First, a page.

Overall, women who had received IPTp exhibited significantly less placental malaria and maternal anaemia than women who had not used IPTp; also, the former were older and had higher Hb concentrations (Table 4). Parasite densities did not differ between women with and without previous IPTp (data not shown). In women with three preceding doses of IPTp, birth weight and Hb concentrations were highest and anaemia least common. However, there was no clear-cut trend for less morbidity or placental malaria with increasing number of IPTp doses administered (Table 4).


In this observational study, women delivering at a district hospital in rural southern Ghana after the implementation of IPTp-SP had significantly less placental malaria and anaemia and babies of higher birth weight than six years before when pyrimethamine chemoprophylaxis was the common mode of malaria prevention. This is a substantial improvement which, however, cannot exclusively be attributed to the implementation of IPTp since further factors known to be or potentially involved, e.g. antenatal care attendance, residence, and educational status, also changed over time. A further limitation of the present study is that malaria incidence or transmission intensity in Agogo and surroundings could have declined between 2000 and 2006. The implementation of e.g. artemisinin-based combination treatment in Ghana and other interventions might have led to a reduced malaria transmission and burden of disease. However, no dependable data are available to substantiate this. Though, in women in 2006 who did not take IPTp, the prevalence of placental infection (but not of LBW or anaemia) was lower than in 2000. However, this reduction did not have the magnitude seen in the 2006 group overall or among women having used IPTp. Moreover, comparing women delivering in 2006 with and without previous IPTp points into the same direction suggesting that IPTp in fact has markedly reduced the burden of malaria in pregnancy and related consequences. Still, 32% of women delivering after the implementation of IPTp were found to be P. falciparum infected, and maternal anaemia and LBW occurred in 24% and 12%, respectively, with higher figures among primiparae. This likely results from both, incomplete IPTp coverage and a remnant burden of disease which cannot further lowered even by complete coverage with this one measure of malaria control.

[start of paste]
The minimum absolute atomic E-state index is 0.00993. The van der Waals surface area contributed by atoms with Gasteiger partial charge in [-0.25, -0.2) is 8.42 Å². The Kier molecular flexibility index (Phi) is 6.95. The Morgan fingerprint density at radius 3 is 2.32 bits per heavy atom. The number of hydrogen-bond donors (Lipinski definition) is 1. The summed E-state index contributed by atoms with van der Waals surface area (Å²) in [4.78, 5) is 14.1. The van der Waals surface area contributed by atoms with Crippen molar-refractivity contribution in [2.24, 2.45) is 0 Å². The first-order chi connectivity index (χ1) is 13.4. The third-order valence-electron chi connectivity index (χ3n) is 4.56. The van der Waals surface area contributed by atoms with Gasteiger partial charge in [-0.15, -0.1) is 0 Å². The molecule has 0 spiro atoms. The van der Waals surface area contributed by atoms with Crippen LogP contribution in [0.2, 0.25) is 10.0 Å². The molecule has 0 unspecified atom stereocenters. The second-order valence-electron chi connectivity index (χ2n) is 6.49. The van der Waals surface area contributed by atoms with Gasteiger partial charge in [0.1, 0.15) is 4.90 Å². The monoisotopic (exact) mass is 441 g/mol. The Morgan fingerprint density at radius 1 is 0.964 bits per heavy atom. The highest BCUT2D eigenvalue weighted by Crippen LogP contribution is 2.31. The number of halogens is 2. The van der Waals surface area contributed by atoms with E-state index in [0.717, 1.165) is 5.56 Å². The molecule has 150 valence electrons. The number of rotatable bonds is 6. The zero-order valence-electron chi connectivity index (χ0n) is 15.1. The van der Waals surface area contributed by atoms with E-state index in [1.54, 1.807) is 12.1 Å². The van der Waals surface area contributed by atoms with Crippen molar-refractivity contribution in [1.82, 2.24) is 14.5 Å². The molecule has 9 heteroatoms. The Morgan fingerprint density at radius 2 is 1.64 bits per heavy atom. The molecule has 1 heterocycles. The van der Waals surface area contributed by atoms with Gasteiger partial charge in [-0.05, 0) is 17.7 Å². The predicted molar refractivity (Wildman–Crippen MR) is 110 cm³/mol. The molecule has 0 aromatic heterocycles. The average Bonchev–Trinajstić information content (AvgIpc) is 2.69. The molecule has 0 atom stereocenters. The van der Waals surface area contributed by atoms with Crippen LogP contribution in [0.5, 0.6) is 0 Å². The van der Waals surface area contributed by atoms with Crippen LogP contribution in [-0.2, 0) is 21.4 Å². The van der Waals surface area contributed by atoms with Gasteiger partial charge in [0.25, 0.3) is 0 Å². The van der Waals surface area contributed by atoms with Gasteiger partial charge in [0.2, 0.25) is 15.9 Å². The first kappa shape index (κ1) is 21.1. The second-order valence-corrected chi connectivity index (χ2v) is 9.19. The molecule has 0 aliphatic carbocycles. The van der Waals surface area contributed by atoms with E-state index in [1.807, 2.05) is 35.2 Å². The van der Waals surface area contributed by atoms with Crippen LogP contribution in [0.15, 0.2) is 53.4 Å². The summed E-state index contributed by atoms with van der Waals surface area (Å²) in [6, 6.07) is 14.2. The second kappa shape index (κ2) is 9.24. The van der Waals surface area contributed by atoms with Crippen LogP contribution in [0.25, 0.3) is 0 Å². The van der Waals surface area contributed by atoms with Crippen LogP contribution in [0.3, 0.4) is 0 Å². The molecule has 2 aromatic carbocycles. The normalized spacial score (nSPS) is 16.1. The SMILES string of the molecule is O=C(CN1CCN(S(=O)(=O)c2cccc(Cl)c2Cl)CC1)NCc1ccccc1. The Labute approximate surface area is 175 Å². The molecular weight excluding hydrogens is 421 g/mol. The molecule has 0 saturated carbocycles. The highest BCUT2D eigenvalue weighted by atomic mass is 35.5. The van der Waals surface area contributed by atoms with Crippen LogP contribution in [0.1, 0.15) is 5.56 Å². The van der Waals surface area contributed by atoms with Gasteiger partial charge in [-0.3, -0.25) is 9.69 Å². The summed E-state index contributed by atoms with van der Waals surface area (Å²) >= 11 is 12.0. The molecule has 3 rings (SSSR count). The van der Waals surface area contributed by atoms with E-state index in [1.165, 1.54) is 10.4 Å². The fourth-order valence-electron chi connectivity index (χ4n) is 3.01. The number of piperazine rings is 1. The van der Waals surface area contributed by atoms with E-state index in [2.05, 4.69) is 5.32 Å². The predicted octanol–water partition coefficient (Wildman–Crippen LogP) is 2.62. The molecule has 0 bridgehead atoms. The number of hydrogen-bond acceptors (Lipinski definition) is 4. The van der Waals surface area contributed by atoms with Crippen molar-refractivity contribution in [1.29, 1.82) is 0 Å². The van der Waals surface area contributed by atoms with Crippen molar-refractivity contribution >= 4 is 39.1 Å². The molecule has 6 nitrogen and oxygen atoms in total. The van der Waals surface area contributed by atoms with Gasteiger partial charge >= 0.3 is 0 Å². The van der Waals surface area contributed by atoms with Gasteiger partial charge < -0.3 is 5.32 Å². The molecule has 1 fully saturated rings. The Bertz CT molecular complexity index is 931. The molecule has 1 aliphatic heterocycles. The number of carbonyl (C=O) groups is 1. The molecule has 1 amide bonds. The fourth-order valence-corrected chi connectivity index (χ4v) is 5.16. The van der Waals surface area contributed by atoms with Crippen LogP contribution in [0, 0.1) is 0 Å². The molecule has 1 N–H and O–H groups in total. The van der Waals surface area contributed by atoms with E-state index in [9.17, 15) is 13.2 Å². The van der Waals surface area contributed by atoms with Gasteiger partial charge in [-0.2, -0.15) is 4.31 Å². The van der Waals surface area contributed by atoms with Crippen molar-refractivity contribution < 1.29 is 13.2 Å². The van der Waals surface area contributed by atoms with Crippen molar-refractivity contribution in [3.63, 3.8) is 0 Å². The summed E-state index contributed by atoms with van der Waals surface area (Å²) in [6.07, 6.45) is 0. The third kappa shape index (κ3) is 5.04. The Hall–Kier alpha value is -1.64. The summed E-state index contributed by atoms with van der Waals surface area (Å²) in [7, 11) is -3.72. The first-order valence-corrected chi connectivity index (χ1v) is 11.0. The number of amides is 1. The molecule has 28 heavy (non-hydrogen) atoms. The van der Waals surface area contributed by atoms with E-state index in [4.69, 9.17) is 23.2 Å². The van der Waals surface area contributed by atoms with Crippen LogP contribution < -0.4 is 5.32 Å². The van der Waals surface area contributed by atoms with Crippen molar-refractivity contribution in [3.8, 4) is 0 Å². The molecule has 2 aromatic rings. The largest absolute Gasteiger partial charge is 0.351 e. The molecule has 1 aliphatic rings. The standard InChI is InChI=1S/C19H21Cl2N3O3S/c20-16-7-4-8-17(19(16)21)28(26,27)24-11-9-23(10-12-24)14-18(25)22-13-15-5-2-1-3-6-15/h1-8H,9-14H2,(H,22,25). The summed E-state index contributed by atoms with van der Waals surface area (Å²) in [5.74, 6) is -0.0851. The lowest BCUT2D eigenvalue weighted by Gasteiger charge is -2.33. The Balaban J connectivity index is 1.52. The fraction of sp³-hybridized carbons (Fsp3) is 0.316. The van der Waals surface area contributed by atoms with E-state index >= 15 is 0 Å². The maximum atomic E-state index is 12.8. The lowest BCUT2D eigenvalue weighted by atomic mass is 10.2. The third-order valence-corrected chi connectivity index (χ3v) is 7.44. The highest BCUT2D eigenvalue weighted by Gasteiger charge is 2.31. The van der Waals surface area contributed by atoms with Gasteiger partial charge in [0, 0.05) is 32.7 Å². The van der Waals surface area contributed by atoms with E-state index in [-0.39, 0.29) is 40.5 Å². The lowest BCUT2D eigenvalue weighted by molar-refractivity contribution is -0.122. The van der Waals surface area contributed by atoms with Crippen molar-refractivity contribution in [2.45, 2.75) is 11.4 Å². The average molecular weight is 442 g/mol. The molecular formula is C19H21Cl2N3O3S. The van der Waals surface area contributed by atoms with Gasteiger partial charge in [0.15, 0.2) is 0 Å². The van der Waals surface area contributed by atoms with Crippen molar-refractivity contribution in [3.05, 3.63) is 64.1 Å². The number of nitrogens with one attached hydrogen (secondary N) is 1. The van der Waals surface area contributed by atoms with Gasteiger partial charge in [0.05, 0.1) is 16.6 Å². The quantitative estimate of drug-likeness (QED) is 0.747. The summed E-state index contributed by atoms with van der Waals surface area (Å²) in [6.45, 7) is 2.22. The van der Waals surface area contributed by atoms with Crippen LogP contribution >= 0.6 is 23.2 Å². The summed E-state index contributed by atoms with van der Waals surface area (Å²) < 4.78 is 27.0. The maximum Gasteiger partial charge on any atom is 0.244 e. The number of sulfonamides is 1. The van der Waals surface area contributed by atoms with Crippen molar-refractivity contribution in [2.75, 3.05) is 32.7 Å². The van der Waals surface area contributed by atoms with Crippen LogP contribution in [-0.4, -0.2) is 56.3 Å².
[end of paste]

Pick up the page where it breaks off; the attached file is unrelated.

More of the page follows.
Data on IPTp-SP in West Africa are rare. In Mali and as compared to chloroquine chemoprophylaxis, 2-dose IPTp-SP significantly reduced the risks of placental parasitaemia, maternal anaemia, and LBW [11]. In a smaller trial from Nigeria, IPTp-SP was superior to pyrimethamine chemoprophyaxis in the prevention of parasitaemia and anaemia which was confirmed and complemented by a beneficial effect on birth weight in a recent observational study [29, 30]. In Burkina Faso, the implementation of IPTp-SP in one district reduced placental parasitaemia and LBW, the latter, however, only when three doses had been taken [31]. Lastly, in The Gambia, IPTp-SP benefited multigravidae only when not protected by a bednet [32]. Altogether, these data show that IPTp-SP in West Africa is superior to available chemoprophylactic approaches but the effects achieved vary geographically and with the characteristics of the target population.

In the present study, only a quarter of delivering women had received all three recommended doses of IPTp-SP, and only half had taken two or more doses. Antenatal care attendance and both, use of IPTp-SP and number of doses were associated illustrating that efforts to promote antenatal care will likely be paralleled by increasing IPTp coverage, and, consequently, lead to even more pronounced effects than observed here. At Agogo hospital, the first dose of IPTp-SP was taken at a median gestational age of 24 weeks, i.e. roughly at halftime of pregnancy. While observed treatment during antental care visits is a major asset of IPTp, its comparatively late utilisation during pregnancy in general is a major drawback. Malaria early in pregnancy not only contributes to abortion but also to intrauterine growth retardation and LBW [2]. So far, it is unknown whether the pathophysiological changes and foetal damage induced by infections in early pregnancy are reversible and, thus, the extent of morbidity due to the relatively late initiation of IPTp cannot be estimated. Education and information campaigns flanking IPTp as well as community-based delivery systems may promote early initiation of IPTp and also improve access, attendance and adherence to the programme [33, 34]. Further measures of malarial control, however, are needed to cover the vulnerable period of early pregnancy. Insecticide treated nets (ITNs) are a suitable and effective option [35], but the bed net coverage rate (8%) seen in this study is far too low.